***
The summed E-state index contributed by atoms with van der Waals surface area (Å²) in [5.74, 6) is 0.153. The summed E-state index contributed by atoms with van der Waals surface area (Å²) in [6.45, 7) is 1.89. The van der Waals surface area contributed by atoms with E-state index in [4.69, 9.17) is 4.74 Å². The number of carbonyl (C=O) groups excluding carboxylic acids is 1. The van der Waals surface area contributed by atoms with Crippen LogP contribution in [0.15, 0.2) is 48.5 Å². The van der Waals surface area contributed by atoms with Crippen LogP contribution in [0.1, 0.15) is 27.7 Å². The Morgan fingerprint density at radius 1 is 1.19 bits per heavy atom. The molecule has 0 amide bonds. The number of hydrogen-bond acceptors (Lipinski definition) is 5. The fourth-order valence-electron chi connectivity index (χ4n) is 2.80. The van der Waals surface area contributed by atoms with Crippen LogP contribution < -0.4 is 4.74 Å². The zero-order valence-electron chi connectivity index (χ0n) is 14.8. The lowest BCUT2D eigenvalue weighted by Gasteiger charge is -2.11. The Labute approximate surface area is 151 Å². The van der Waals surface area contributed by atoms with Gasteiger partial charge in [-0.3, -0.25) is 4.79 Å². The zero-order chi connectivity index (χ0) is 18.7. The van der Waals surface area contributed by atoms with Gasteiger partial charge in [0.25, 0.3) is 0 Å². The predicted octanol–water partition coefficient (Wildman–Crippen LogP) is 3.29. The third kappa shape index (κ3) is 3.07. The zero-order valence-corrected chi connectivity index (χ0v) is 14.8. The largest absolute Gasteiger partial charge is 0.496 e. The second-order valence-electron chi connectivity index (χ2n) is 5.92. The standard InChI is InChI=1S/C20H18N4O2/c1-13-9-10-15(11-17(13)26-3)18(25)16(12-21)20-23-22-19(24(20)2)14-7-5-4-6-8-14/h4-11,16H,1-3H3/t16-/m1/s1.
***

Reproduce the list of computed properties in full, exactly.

The summed E-state index contributed by atoms with van der Waals surface area (Å²) in [5.74, 6) is 0.153. The summed E-state index contributed by atoms with van der Waals surface area (Å²) in [6.45, 7) is 1.89. The van der Waals surface area contributed by atoms with E-state index in [4.69, 9.17) is 4.74 Å². The number of carbonyl (C=O) groups excluding carboxylic acids is 1. The van der Waals surface area contributed by atoms with Crippen LogP contribution in [0.15, 0.2) is 48.5 Å². The van der Waals surface area contributed by atoms with Crippen LogP contribution in [0.1, 0.15) is 27.7 Å². The Morgan fingerprint density at radius 1 is 1.19 bits per heavy atom. The molecule has 0 amide bonds. The number of hydrogen-bond acceptors (Lipinski definition) is 5. The fourth-order valence-electron chi connectivity index (χ4n) is 2.80. The van der Waals surface area contributed by atoms with Crippen LogP contribution < -0.4 is 4.74 Å². The zero-order valence-electron chi connectivity index (χ0n) is 14.8. The lowest BCUT2D eigenvalue weighted by Gasteiger charge is -2.11. The Labute approximate surface area is 151 Å². The van der Waals surface area contributed by atoms with Gasteiger partial charge in [-0.3, -0.25) is 4.79 Å². The zero-order chi connectivity index (χ0) is 18.7. The van der Waals surface area contributed by atoms with Gasteiger partial charge in [0.25, 0.3) is 0 Å². The predicted octanol–water partition coefficient (Wildman–Crippen LogP) is 3.29. The third kappa shape index (κ3) is 3.07. The zero-order valence-corrected chi connectivity index (χ0v) is 14.8. The largest absolute Gasteiger partial charge is 0.496 e. The second-order valence-electron chi connectivity index (χ2n) is 5.92. The standard InChI is InChI=1S/C20H18N4O2/c1-13-9-10-15(11-17(13)26-3)18(25)16(12-21)20-23-22-19(24(20)2)14-7-5-4-6-8-14/h4-11,16H,1-3H3/t16-/m1/s1.